EDINBURGH, U.K., February 29, 2012 (LifeSiteNews.com) - Judgment was handed down today in the case of two senior midwives from Glasgow who have a conscientious objection to abortion. The midwives have been told that they must accept the decision of their hospital management that they must oversee other midwives performing abortions on the labour ward.
Lady Smith, judge in the Court of Session in Edinburgh, ruled that the senior midwives’ role is not covered by the conscience clause in the Abortion Act.
Both the midwives have served for over 20 years at the Southern General Hospital, caring for many thousands of mothers and babies. The case arose when the hospital demanded that all senior midwives must take responsibility for overseeing mid-term and late term abortions. Since 2008 the hospital has insisted that these abortions, mostly for suspected disability in the foetus, must be conducted on the labour ward, rather than the gynaecology ward where most early abortions are performed.
The midwives in the case, Miss Mary Doogan and Mrs Connie Wood, argued that they had never been required to supervise abortion procedures in the past, and that the hospital was asking them to be morally, medically and legally responsible for abortions. They argued that this conflicted with their profound objection to abortions and with the right to opt-out that is protected in the 1967 Abortion Act.
Commenting on the judgment, Paul Tully, general secretary of the Society for the Protection of Unborn Children (SPUC) said: “We are very disappointed by the judgment. SPUC has supported the midwives in bringing their case, and will now be considering their further legal options with them.”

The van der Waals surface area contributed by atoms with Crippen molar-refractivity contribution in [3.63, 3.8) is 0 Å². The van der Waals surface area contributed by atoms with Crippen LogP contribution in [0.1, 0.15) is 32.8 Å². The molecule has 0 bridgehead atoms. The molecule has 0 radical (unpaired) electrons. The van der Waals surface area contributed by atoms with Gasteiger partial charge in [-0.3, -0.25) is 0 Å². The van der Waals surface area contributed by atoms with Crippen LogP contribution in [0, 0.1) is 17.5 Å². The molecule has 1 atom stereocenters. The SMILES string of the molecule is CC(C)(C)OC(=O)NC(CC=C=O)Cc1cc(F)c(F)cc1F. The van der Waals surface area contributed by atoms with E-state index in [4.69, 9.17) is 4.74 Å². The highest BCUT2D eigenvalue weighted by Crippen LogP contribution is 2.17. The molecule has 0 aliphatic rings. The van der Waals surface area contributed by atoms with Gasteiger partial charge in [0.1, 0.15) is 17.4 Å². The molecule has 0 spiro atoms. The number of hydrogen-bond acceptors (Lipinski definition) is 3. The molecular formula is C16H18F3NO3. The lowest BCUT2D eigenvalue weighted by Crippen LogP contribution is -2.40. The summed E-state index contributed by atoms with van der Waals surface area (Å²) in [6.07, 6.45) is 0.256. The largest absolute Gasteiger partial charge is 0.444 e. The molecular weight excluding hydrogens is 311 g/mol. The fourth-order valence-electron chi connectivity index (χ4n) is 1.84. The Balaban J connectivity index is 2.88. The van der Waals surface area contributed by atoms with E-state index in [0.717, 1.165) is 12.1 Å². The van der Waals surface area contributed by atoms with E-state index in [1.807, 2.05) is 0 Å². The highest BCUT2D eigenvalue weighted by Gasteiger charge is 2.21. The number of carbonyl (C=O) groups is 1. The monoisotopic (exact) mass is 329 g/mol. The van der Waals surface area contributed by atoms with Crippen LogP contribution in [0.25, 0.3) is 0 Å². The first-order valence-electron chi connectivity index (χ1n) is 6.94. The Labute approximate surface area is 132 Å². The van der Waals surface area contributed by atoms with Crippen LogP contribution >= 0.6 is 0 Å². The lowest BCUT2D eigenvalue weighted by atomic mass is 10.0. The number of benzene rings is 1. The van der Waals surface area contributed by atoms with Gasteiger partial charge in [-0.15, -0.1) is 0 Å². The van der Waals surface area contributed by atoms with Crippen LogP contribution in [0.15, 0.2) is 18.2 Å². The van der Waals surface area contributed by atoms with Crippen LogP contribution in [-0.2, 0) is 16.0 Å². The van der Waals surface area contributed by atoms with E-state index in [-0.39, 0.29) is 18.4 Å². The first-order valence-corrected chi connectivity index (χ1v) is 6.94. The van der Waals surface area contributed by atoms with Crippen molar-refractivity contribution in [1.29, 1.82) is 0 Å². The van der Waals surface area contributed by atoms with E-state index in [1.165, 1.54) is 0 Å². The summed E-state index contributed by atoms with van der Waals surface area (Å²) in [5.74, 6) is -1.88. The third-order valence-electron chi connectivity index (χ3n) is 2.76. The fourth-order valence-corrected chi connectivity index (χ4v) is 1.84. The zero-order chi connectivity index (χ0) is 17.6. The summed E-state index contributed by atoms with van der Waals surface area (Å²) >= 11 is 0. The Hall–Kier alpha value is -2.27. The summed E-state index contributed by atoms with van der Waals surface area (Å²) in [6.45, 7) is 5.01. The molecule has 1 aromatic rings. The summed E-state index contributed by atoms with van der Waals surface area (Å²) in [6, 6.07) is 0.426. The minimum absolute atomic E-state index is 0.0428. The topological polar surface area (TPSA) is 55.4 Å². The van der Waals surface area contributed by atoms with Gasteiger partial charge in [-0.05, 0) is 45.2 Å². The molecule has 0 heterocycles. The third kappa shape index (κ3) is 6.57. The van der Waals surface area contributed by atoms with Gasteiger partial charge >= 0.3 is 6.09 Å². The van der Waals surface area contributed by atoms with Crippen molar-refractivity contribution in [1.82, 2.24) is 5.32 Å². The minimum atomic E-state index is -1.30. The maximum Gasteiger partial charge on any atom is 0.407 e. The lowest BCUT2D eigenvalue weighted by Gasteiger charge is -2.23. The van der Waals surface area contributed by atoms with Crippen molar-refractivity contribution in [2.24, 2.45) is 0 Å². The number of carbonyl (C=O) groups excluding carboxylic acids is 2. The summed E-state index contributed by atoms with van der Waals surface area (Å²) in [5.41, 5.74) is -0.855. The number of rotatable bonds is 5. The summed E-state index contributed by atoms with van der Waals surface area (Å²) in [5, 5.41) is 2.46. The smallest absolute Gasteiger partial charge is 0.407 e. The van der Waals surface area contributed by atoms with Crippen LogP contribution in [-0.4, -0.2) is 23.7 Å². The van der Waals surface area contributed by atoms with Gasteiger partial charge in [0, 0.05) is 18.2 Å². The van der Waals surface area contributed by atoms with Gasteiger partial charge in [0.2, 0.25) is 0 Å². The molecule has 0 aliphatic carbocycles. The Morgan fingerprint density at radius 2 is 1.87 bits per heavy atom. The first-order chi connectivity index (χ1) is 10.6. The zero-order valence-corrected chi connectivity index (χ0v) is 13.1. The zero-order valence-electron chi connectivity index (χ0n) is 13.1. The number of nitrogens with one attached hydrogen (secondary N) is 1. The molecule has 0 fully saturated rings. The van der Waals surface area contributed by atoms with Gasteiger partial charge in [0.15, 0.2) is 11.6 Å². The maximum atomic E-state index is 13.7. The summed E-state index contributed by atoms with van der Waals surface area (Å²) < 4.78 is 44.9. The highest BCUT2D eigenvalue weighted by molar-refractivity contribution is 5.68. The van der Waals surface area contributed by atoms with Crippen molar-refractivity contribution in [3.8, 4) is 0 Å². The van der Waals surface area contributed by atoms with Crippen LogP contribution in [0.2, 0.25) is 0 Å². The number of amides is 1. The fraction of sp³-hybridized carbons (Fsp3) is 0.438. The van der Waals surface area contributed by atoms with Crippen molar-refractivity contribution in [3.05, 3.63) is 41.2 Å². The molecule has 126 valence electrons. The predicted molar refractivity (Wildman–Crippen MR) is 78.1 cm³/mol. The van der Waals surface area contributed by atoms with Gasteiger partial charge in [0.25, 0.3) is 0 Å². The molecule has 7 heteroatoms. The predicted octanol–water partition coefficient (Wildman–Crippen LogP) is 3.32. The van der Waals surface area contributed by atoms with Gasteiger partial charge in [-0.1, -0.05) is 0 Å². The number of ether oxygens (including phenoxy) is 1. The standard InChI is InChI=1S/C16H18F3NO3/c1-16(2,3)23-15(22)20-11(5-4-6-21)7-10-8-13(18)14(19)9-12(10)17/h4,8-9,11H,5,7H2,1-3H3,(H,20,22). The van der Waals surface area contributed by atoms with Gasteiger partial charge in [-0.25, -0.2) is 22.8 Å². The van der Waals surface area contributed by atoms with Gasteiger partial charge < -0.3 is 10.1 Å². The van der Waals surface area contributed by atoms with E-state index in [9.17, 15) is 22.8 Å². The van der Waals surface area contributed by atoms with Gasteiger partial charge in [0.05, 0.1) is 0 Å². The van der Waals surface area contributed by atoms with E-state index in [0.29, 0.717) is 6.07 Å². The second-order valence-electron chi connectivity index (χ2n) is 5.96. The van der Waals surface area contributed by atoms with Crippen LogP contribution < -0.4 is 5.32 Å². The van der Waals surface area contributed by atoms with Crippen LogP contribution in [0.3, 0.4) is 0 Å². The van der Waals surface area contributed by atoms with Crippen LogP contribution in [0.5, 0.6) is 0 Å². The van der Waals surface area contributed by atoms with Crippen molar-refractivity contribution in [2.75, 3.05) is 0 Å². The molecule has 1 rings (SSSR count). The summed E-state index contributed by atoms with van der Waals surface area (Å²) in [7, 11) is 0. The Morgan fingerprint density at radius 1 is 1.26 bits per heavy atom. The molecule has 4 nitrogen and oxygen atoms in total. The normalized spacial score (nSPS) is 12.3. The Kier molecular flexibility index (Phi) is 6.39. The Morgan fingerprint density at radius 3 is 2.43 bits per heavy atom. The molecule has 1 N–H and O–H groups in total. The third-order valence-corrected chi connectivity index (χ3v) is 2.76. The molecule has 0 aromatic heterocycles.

Neil Addison, the director of the Thomas More Legal Centre, noted, “The case is yet another example of the way in which the UK Courts are interpreting s9 of the European Convention on Human Rights (Freedom of Religion) in the most limited and restrictive way possible.” Addison continued, “The courts have not hesitated to use the convention to protect murderous terrorists but have refused to use it protect two midwives who do not want to kill unborn children.”
Speaking on behalf of both herself and the other midwife in the case, Doogan said, “Connie and I are both very disappointed and greatly saddened by today’s verdict. For most of our 20-plus years of employment as midwifery sisters at the Southern General Hospital we have been proud to be associated with a maternity unit in which the right of all midwifery staff to freedom of conscience has been acknowledged, protected and upheld with no detrimental outcome to any mother whatsoever.”
Lady Smith ruled that the 1967 abortion act only granted qualified conscience protections in relation to abortion. “The nature of their duties does not in fact require them to provide treatment to terminate pregnancies directly,” she said. “They are sufficiently removed from direct involvement as, it seems to me, to afford appropriate respect for and accommodation of their beliefs.”
Addison criticized “the extremely restrictive interpretation the judge has put on the Conscientious Objection clause in s4 of the Abortion Act.” The interpretation, he said, is such that “believing Catholics, Muslims and others will never be able to take any form of supervisory or management role as midwives or nurses unless they are prepared to be complicit in the provision of abortions.”